Road to GE: The political positions of Singapore's parties

Updated: Feb 12

By Christalle Tay


SDP secretary-general Chee Soon Juan shaking hands with a member of the public during the party's walkabout at Ghim Moh on 3 Nov 2019. PHOTO: YAHOO NEWS FILE


In the third of a four-part series on how political parties in Singapore are gearing up for the next General Election, Christalle Tay examines their respective policy positions.


Read part 1 on Singapore political party websites.

Read part 2 on what Singapore political parties have been doing on the ground.

Read part 4 on how Singapore political parties are structured.

Slogans do little to distinguish political parties from each other. Typically, they revolve around themes about the future and the people.


In the 2015 General Election, the People’s Action Party (PAP) unveiled its “With you, for you, for Singapore” slogan. It is not too dissimilar to the Singapore People’s Party (SPP) calling for “Service before self. For the nation. For the people” or Progress Singapore Party (PSP) stating it is “For country, for people”. In comparison, the Reform Party expresses hopes of “A brighter future tomorrow, today”.


But the competing parties are well aware that voters are more interested in specific policy details. The PAP, for instance, recently shared measures taken on personal mobility devices (PMDs) and the subsequent grant to help food delivery riders replace their devices, as well as amendments to the Maintenance of Religious Harmony Act in October – for which the PAP produced a​ ​Facebook video summarising the significance of the changes.


Three of PAP’s subgroups – PAP Women’s Wing, Young PAP and PAP Seniors Group – represent the interests of women, youths and seniors, and make policy recommendations from the perspectives of the demographic they represent. The fourth, the PAP Policy Forum, engages the party on policy matters.


ILLUSTRATION: LORAINE LEE/ SOURCE: PAP (11 NOV 2018 - 10 NOV 2019)


Besides convening dialogues, the subgroups also write position papers. The​ ​Women’s Wing, in a paper released in July, proposed measures concerning affordable childcare, inclusivity of children with special needs, mobility for women in the workplace and better access for women to In-Vitro Fertilisation (IVF).


The Seniors Group’s​ ​position paper was released in January, suggesting measures such as the increase of the Central Provident Fund contribution rates for older workers, group homes for seniors and allowance for those who care for their elderly relatives full-time.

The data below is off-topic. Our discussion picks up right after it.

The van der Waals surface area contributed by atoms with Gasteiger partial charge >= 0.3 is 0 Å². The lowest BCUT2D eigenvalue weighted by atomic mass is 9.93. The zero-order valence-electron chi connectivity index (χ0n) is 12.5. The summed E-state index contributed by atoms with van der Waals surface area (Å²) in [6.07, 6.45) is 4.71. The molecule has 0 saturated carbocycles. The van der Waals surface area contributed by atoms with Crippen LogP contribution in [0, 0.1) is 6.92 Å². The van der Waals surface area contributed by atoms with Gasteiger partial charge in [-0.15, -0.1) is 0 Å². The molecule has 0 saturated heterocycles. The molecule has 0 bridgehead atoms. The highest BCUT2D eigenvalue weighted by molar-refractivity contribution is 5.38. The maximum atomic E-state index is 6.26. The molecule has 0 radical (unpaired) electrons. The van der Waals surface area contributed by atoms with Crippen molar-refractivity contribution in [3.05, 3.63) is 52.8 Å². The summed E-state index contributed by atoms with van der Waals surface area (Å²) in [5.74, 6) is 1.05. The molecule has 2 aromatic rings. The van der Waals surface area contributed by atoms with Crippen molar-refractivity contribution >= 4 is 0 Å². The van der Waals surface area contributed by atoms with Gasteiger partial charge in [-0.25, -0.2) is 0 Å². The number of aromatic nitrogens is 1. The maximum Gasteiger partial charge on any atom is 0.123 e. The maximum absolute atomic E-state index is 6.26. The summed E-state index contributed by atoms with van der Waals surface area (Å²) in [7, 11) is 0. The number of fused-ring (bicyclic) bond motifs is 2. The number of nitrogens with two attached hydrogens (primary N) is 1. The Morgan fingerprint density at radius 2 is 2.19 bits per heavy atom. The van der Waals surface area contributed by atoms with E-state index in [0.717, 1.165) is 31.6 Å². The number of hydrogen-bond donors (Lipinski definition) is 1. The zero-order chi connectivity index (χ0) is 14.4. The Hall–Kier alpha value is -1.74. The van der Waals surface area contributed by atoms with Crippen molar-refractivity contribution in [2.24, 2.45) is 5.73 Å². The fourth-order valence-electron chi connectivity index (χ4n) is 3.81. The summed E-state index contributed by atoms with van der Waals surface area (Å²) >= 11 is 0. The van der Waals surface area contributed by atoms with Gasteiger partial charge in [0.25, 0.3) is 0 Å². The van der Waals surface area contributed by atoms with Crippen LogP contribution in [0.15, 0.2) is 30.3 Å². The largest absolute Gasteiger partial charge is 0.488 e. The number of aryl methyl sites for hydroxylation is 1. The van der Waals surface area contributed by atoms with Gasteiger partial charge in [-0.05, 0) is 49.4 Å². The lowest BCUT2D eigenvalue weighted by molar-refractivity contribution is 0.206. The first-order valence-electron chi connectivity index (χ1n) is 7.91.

OPPOSITION VOICES


On the other hand, the Workers’ Party (WP) thinks that parliamentary sessions are the best showcase for its sitting 6 MPs and 3 Non-Constituency MPs (NCMPs) to outline the party’s positions on different issues. Videos of parliamentary speeches are regularly posted on Facebook, and the accompanying speech transcripts uploaded to its website.


WP also occasionally publishes press releases. The latest one, published in October, showed its support for concerns brought up at the SG Climate Rally on Sept 21. It highlighted the proposals in Parliament by WP MPs to mitigate climate change effects such as calling for the use of sustainable building materials and technology.


The party in other press releases spoke against Malaysian vessels encroaching on Singapore waters ​in 2018, cautioned against ​amending the Protection from Harassment Act to protect the government in 2017, and called for ​more inclusivity for people with disabilities ​in 2016.


Public statements by WP and commentaries written by its non-Parliament members on issues such as the​ proposed Goods and Services Tax hike​ and​ ​public schools’ current class size​ are published under its news section. Policy papers and speeches​ made by the WP MPs during the previous Budget debate are also available on its website.


This includes a policy paper on housing published in November, which floated five proposals to assuage the depreciating value of housing leases. One notable suggestion posited the expansion of the Lease Buyback Scheme – a scheme wherein short leases are sold to the government.


In what the party termed the “Universal Sale and Lease Back (USB)”, the scheme that is currently restricted to the elderly would allow all homeowners with leases expiring in 30 years or less sell their leases to the government. The flats bought back under USB could then be resold with shorter leases or used as flats for rental.